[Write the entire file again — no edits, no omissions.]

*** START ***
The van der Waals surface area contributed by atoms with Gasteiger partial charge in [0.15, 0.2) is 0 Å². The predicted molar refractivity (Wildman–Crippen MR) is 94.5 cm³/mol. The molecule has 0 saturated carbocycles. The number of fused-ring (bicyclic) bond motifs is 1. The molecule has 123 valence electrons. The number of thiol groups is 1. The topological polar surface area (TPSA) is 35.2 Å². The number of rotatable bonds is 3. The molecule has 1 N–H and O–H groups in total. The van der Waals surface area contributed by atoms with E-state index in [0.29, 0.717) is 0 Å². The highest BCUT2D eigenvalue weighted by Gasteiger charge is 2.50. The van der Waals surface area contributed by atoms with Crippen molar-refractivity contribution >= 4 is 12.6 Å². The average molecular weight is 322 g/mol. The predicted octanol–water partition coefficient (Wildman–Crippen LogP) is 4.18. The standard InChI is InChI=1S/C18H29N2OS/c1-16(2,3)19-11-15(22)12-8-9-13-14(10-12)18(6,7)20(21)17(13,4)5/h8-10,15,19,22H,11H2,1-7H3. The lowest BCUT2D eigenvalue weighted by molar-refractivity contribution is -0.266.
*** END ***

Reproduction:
The van der Waals surface area contributed by atoms with Gasteiger partial charge in [0.15, 0.2) is 0 Å². The predicted molar refractivity (Wildman–Crippen MR) is 94.5 cm³/mol. The molecule has 0 saturated carbocycles. The number of fused-ring (bicyclic) bond motifs is 1. The molecule has 123 valence electrons. The number of thiol groups is 1. The topological polar surface area (TPSA) is 35.2 Å². The number of rotatable bonds is 3. The molecule has 1 N–H and O–H groups in total. The van der Waals surface area contributed by atoms with E-state index in [0.29, 0.717) is 0 Å². The highest BCUT2D eigenvalue weighted by Gasteiger charge is 2.50. The van der Waals surface area contributed by atoms with Crippen molar-refractivity contribution >= 4 is 12.6 Å². The average molecular weight is 322 g/mol. The predicted octanol–water partition coefficient (Wildman–Crippen LogP) is 4.18. The standard InChI is InChI=1S/C18H29N2OS/c1-16(2,3)19-11-15(22)12-8-9-13-14(10-12)18(6,7)20(21)17(13,4)5/h8-10,15,19,22H,11H2,1-7H3. The lowest BCUT2D eigenvalue weighted by molar-refractivity contribution is -0.266.